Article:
These lines are from a sermon given by a friend of mine a couple of weeks ago at my church (as some of you know, we're UUs). He and his same-sex partner have a son in Sunday school with one of my daughters. The transcript is here: Unitarian Pride - Rev. Sam Trumbore - timesunion.com - Albany NY. I thought some might be interested in reading it, as I was reminded of it by this conversation. It deals with hate, and religion, and hope, all at the same time
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Old 06-18-2009, 06:40 AM
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Originally Posted by gneiss View Post
A Quaker once told me that sometimes it's not possible to get past that negative or violent thought pattern but the next best thing was wanting to get past it. *Shrug*
I greatly admire the Quakers. They as a group have historically made a great many sacrifices in the name of peace and should be honored by us all.

Ghandi created the only proactive word for non-violence: satyagraha. According to him, the translation is "holding on to truth", or "truth force". Ghandi wrote, "Nonviolence is a perfect stage. It is a goal towards which all mankind moves naturally, though unconciously." He believed that it is the work towards this unattainable goal that matters, which is pretty much what you were told.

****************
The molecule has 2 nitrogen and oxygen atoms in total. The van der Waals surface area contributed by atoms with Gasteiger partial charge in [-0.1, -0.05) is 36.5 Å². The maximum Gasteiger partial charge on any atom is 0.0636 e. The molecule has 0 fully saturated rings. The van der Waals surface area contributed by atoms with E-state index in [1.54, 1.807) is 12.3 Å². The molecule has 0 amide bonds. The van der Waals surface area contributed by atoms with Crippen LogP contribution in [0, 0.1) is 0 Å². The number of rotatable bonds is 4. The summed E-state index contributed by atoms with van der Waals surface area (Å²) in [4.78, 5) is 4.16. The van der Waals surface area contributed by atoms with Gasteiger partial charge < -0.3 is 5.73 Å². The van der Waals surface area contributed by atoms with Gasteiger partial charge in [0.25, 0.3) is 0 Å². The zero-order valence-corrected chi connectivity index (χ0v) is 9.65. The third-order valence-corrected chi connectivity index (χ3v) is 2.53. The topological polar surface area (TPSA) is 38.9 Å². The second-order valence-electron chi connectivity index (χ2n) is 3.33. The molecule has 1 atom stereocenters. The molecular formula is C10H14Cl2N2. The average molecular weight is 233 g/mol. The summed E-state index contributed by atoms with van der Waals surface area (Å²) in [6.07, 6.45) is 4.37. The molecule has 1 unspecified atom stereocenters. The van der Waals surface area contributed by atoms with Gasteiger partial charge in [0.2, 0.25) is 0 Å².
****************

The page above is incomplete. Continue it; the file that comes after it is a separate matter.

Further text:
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Old 06-18-2009, 06:52 AM
  # 211 (permalink)  
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I hate to sound sappy and corny, but I do it all the time anyway

Originally Posted by Eroica View Post
As for hatred, I know hate is a strong word but I can't help how I feel. Do people here not hate things and other people? lol Don't worry I don't hate anyone on SR.
Hate is an emotion, just like any other, and emotions can't be good or bad, they just are...I hate, but I try really hard to hate actions and ideas rather than people. It doesn't always work out that way but as Gniess said, just wanting to not hate is a step in the right direction.

Originally Posted by Eroica View Post
daisy, you're right. Just sitting around hating religion won't do anything. I should really join some kind of organization that fights or actively campaigns against religion...hmmm I think that might help me stay sober too and maybe i'll feel less angry as a result of it
After I had my first daughter, I became aware of things in a different light. I used to fight against things, but I came to realize that it was like banging my head against a wall. I was trying to overcome negativity with negativity and it just didn't seem to work. Now I fight FOR things I believe in, and the positivity of it all has really made me more at peace with the world.